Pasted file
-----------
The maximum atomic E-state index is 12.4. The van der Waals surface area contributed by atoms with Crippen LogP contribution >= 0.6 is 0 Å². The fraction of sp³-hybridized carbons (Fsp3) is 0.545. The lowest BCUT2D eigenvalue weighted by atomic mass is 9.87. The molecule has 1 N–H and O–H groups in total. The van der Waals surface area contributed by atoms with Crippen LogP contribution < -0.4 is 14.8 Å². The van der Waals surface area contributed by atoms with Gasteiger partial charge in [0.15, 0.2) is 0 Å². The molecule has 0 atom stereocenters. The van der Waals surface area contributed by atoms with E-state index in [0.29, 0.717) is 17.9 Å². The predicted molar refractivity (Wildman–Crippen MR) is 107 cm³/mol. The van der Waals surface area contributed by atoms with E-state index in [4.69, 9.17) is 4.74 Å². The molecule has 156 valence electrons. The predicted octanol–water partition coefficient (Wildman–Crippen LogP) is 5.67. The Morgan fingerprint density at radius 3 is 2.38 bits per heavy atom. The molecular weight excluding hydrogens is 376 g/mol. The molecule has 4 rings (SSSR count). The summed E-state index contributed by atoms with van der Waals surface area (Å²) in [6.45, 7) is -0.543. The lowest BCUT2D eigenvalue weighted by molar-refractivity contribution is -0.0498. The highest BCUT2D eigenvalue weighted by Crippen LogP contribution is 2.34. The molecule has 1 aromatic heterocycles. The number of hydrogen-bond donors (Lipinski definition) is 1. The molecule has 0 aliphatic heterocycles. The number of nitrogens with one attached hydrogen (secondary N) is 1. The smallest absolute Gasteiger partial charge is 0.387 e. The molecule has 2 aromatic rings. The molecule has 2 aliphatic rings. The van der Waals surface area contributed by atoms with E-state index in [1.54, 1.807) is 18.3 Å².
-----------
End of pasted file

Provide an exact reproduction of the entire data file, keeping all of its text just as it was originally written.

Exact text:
The maximum atomic E-state index is 12.4. The van der Waals surface area contributed by atoms with Crippen LogP contribution >= 0.6 is 0 Å². The fraction of sp³-hybridized carbons (Fsp3) is 0.545. The lowest BCUT2D eigenvalue weighted by atomic mass is 9.87. The molecule has 1 N–H and O–H groups in total. The van der Waals surface area contributed by atoms with Crippen LogP contribution < -0.4 is 14.8 Å². The van der Waals surface area contributed by atoms with Gasteiger partial charge in [0.15, 0.2) is 0 Å². The molecule has 0 atom stereocenters. The van der Waals surface area contributed by atoms with E-state index in [0.29, 0.717) is 17.9 Å². The predicted molar refractivity (Wildman–Crippen MR) is 107 cm³/mol. The van der Waals surface area contributed by atoms with E-state index in [4.69, 9.17) is 4.74 Å². The molecule has 156 valence electrons. The predicted octanol–water partition coefficient (Wildman–Crippen LogP) is 5.67. The Morgan fingerprint density at radius 3 is 2.38 bits per heavy atom. The molecular weight excluding hydrogens is 376 g/mol. The molecule has 4 rings (SSSR count). The summed E-state index contributed by atoms with van der Waals surface area (Å²) in [6.45, 7) is -0.543. The lowest BCUT2D eigenvalue weighted by molar-refractivity contribution is -0.0498. The highest BCUT2D eigenvalue weighted by Crippen LogP contribution is 2.34. The molecule has 1 aromatic heterocycles. The number of hydrogen-bond donors (Lipinski definition) is 1. The molecule has 0 aliphatic heterocycles. The number of nitrogens with one attached hydrogen (secondary N) is 1. The smallest absolute Gasteiger partial charge is 0.387 e. The molecule has 2 aromatic rings. The molecule has 2 aliphatic rings. The van der Waals surface area contributed by atoms with E-state index in [1.54, 1.807) is 18.3 Å².